To get a list of all files, including files inside subfolders that are ordered by date modified from the folder you are currently in you can type the following into your Windows cmd line(press windows key and type cmd):
dir /o:gd /S
'/o' is the 'order' filter.
'g' will group results by directory/files so all directory listings will be first and then files so it's easier to read.
'd' will order the files by date modifed.
'/S' will go through all subfolders.
This weeks Friday Dev Tip is a quick one but very useful.
When using Visual Studio (2013 or greater), pressing and holding the Ctrl key when the Intellisense tooltip appears will make it go transparent so you can see any code underneath it.
No more pressing Esc and having to type again!
Most of the time when you want to take a screenshot you probably use the Snipping Tool built into Windows or another third party program like Greenshot but did you know that if you're using Windows 10 (creators edition or greater) you can take a screenshot by simply pressing Windows key + Shift + S?
No more launching the snipping tool to quckly screenshot. Just press WinKey+Shift+S and the screen will grey out allowing you to drag the mouse around the area you want to capture.
As a developer you've probably become quite familiar with many shortcuts like Ctrl+A, Ctrl+C, Ctrl+V....and unfortunately Ctrl+Z!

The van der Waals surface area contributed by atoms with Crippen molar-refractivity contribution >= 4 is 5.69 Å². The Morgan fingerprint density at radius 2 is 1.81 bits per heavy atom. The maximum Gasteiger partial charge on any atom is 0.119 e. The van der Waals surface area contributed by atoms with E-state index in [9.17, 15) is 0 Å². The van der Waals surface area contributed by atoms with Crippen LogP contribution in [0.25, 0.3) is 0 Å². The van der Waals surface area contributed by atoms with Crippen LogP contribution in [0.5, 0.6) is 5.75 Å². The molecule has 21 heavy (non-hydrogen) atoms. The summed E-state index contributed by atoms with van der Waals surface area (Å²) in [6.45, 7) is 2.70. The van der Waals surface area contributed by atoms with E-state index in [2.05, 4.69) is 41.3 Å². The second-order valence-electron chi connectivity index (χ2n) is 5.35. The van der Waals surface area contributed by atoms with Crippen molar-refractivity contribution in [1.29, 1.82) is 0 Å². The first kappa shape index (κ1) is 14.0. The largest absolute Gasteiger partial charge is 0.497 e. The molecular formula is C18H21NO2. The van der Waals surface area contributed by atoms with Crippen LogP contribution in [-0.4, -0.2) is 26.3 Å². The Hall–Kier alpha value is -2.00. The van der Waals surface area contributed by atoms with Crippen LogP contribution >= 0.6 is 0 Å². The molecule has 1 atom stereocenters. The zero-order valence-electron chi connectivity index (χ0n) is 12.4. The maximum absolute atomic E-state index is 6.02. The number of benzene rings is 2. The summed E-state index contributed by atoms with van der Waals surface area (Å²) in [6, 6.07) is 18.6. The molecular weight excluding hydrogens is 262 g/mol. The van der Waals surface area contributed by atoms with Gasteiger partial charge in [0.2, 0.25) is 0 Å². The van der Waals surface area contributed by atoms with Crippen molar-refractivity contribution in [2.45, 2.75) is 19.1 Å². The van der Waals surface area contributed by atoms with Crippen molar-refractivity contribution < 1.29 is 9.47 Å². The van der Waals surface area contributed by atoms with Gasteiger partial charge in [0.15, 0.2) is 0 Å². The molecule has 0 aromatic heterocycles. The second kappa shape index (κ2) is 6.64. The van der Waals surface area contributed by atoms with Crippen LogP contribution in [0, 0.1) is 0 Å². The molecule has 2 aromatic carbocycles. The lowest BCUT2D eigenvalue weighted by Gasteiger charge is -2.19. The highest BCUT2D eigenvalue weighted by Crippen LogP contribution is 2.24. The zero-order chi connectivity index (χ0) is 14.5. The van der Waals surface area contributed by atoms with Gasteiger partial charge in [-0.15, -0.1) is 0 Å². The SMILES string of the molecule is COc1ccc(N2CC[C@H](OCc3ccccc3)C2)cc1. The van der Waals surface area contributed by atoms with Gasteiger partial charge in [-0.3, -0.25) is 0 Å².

But did you know that pressing Ctrl+Shift+Esc will directly open the Task Manager? Very handy for when you need to kill that infinite loop you just created.
Image maps are a handy way to add clickable zones to your images. When creating an image map from scratch most people would fire up their image editor of choice and work out the click zones using the editor.
This can be ok when creating an image map from scratch but if you have to troubleshoot an image map issue or if you need to 'see' the clickable zones that really isn’t a workable solution.
There are tons of programs out there that can help you make gifs but over the years the one I keep returning to due to its ease of use is LICEcap.
For example, I use it to help me make gif's for this blog, for doing quick screen captures or to highlight bugs found when testing.
If you're a developer chances are that you use certain key strokes daily without even thinking about it like Alt + Tab to switch between opened programs.
MacOS users love using quick app launchers, like Alfred, but it's not something a lot of Windows users tend to know about or use.
Sometimes it's the little things that make a developer's life just that bit easier. Like this handy little Visual Studio Code plugin that will colorize your brackets to help make it easier to see what's contained within them!